Even before the Reformation doubts had arisen about the Real Presence. The building of the great Cathedral in Orvieto in response to the Eucharistic miracle at Bolsena is one example of the Church's response to these doubts. Raphael's so-called Disputa in the Vatican Stanze is another response. 


to be continued…


###





[i] Giorgio Vasari, Lives of the Painters, Sculptors and Architects, translated by Gaston du C. De Vere, with an introduction and notes by David Ekserdjian, Everyman’s Library, 1996, v. II, p. 656.

[ii] Mirella Levi D’Ancona: The Doni Madonna by Michelangelo: An Iconographic Study. Reprinted in Michelangelo, Selected Scholarship in English, edited with Introduction by William E. Wallace, New York and London, 1995, V. 1.Life and Early Works, p. 404. This paper originally appeared in the Art Bulletin in 1968.

[iii] Timothy Verdon, Mary in Florentine Art, Firenze, 2003, pp. 97-98.

[iv] Leo Steinberg, “Michelangelo’s Doni Tondo,” Vogue, December, 1974, pp. 138.

Saturday, April 4, 2015

Michelangelo: Doni Tondo


Note: I have had a change of mind on this post. Comments from friends led me to look more closely at the painting and go back and re-read some papers on the subject. I have posted the first part of my revision on May 31 on this site.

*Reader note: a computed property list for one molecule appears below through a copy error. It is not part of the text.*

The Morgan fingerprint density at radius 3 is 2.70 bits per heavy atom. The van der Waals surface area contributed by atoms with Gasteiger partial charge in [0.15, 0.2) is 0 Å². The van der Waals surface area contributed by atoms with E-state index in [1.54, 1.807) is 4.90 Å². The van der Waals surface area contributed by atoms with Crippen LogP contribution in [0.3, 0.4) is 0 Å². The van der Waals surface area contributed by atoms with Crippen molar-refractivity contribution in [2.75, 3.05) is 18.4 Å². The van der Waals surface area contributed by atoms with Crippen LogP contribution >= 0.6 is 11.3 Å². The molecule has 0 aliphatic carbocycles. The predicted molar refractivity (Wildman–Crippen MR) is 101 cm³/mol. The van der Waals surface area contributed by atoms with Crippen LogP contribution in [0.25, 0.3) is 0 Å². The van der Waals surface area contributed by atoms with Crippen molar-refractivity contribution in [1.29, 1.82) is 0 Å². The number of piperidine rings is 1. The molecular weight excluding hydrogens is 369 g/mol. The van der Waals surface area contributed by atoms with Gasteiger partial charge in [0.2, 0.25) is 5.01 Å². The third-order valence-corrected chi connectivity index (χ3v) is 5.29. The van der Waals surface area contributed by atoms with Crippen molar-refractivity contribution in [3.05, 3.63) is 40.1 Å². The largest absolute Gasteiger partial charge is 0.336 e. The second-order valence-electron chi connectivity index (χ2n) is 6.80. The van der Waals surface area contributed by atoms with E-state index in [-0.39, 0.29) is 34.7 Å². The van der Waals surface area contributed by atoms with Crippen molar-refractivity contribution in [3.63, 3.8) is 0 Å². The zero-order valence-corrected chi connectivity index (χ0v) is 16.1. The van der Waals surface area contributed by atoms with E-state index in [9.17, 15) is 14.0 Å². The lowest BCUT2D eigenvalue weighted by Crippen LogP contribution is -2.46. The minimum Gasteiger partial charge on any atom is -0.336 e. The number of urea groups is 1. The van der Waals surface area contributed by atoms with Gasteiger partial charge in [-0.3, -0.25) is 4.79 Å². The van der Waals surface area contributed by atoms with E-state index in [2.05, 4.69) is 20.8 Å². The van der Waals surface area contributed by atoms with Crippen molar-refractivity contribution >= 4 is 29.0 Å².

Is the Madonna in Michelangelo’s famed Doni Tondo handing her infant son to St. Joseph, or is St. Joseph handing the child to her? This question is one of many that arise from a look at this painting that is one of the greatest masterpieces of the High Renaissance. It dates to the first decade of the fifteenth century somewhere between Michelangelo’s completion of the David in 1504 and his departure from Florence to Rome in 1506.



What is your opinion? Here's a closer look.




In his Lives of the Painters… Giorgio Vasari said that even a quick glance at the painting indicated that Michelangelo depicted the Madonna handing the Infant Jesus to St. Joseph.

There came to Angelo Doni, a Florentine citizen and a friend of Michelagnolo. who much delighted to have beautiful things both by ancient and by modern craftsmen, a desire to possess some work by Michelagnolo; wherefore that master began for him a round picture containing a Madonna, who, kneeling on both knees, has an Infant in her arms and presents Him to Joseph, who receives him. Here Michelagnolo expresses in the turn of the head of the Mother of Christ and in the gaze of her eyes, which she keeps fixed on the supreme beauty of her Son, her marvelous contentment and her lovingness in sharing it with that saintly old man, who receives Him with equal affection, tenderness, and reverence, as may be seen very readily in his countenance, without considering it too long. Nor was this enough for Michelagnolo, who, the better to show how great was his art, made in the background of his work a number of nudes, some leaning, some standing, and some seated; and with such diligence and finish he executed this work, that without a doubt, of his pictures on panel, which indeed are but few, it is held to be the most finished and the most beautiful work that there is to be found. *